Flat VIAs for double sided PCBs

Who does not know the problem, if working with PCB design a single sided PCB reaches its limits.
Double sided PCBs offer some more freedom in routing. But also when working on high frequency designs a ground plane is a must. Doing double sided PCBs is a bit harder from the alignment point of view, but also doing all the vias is a pain.

One way to produce vias is to put some wires through the holes and solder them on both sides. Some annoying problems doing this is that the wire is soldered on one side and needs to be soldered on the other side. By soldering on the second side the wire falls off since the cooper heats up the first side and both sides are melt. Another problem is that one usually gets a higher bump which makes it very complicated to have vias under ICs and other components.

So it would be good to be able to produce flat vias which fit under components, but also hold in the hole by them self.

What I did is to achieve this goal is to use silver wire of the same size as the hole one wants to get the via through.

I have 1mm holes and bought 1 mm silver wire. This wire is basically a cooper wire coated with some silver.

But I’m not soldering it to hold I press it into the hole from both sides that it sticks inside the hole. And gets nearly as flat as the whole PCB. This is probably already enough to get contact with the cooper but to be sure I solder it additionally with the board.

I will explain the technique in a bit more detail with the USB to FPGA converter board I designed for the FTDI UM232H USB 2.0 Developement board.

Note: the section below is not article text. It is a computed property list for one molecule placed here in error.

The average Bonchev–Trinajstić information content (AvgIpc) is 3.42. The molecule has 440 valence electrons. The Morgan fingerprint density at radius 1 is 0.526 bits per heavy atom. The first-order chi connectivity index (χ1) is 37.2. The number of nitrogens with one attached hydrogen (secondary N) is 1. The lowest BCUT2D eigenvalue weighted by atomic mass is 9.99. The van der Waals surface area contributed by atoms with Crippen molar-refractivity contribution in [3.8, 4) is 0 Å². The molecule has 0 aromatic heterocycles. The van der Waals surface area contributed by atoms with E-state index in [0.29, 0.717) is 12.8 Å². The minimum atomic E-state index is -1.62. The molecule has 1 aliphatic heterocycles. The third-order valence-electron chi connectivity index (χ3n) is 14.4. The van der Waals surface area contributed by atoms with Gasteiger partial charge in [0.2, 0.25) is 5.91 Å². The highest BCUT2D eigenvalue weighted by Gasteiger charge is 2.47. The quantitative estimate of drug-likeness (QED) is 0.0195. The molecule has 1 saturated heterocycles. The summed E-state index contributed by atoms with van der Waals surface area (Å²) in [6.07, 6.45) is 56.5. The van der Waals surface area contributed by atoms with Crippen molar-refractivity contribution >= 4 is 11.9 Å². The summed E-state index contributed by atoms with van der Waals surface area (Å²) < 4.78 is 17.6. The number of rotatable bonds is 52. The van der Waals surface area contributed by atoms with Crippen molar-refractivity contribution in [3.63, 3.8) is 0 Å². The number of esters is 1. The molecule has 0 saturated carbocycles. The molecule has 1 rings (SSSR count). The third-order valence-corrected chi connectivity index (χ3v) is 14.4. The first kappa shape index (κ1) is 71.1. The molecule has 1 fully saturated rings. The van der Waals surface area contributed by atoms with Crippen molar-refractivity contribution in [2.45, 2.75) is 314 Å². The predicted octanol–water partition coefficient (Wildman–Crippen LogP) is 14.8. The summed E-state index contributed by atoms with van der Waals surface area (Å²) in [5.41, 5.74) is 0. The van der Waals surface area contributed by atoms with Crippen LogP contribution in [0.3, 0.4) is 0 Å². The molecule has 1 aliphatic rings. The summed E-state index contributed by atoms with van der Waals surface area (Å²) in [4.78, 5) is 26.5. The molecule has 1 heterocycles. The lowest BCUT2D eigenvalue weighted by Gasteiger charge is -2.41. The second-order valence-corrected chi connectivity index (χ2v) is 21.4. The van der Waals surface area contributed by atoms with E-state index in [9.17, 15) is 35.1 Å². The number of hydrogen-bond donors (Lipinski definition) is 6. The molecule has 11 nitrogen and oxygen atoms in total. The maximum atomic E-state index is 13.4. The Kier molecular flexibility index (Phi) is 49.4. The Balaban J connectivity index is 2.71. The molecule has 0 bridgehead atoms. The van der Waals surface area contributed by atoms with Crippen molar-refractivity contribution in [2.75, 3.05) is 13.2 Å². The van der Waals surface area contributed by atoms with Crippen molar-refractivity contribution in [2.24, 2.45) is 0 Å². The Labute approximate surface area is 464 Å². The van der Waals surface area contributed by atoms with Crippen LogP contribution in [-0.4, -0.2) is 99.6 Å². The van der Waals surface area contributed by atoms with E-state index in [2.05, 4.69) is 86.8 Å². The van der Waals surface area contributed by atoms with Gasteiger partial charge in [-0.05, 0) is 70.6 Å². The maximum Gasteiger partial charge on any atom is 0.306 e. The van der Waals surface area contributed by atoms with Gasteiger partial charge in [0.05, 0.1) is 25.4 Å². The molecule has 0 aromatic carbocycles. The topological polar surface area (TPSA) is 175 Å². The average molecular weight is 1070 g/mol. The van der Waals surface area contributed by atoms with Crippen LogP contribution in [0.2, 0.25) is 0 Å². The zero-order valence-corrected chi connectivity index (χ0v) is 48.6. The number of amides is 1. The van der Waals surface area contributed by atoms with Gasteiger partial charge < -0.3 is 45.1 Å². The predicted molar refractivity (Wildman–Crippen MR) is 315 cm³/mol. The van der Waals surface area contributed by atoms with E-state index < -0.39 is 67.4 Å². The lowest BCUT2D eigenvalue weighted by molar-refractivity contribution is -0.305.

Starting with the drilled PCBs:

FPGA_Back_USB_Interface FPGA_Front_USB_Interface

The next step is do cut from the silver wire small pieces. Approximately 2mm length should do the job when using a 1.5 mm thick PCB.


The next step is to put the cut pieces into the holes and push them through to the other side.

FPGA_USB_Interface_VIA1 FPGA_USB_Interface_VIA2

Now comes the part which makes the vias flat. The silver wire is pressed from both sides into the hole. This can be easily done by tongs or by a bench vice.
The result are very flat vias which in principal already have contact with the top and bottom layer of the PCB cooper.


After having all vias placed on the PCB and pressed. Top and bottom side:

FPGA_USB_Interface_VIA4 FPGA_USB_Interface_VIA5

To be sure that the vias have contact I solder them as well.

FPGA_USB_Interface_VIA6 FPGA_USB_Interface_VIA7

Looking at the vias and the soldered board one can see that they are much lower compared to all the other components.
Using better solder wire or some flux one can get even lower in height.

FPGA_USB_Interface_VIA8 FPGA_USB_Interface_VIA9

And finally how the whole PCB looks like after being equipped with ICs and the FTDI UM232H USB 2.0 Developement board.



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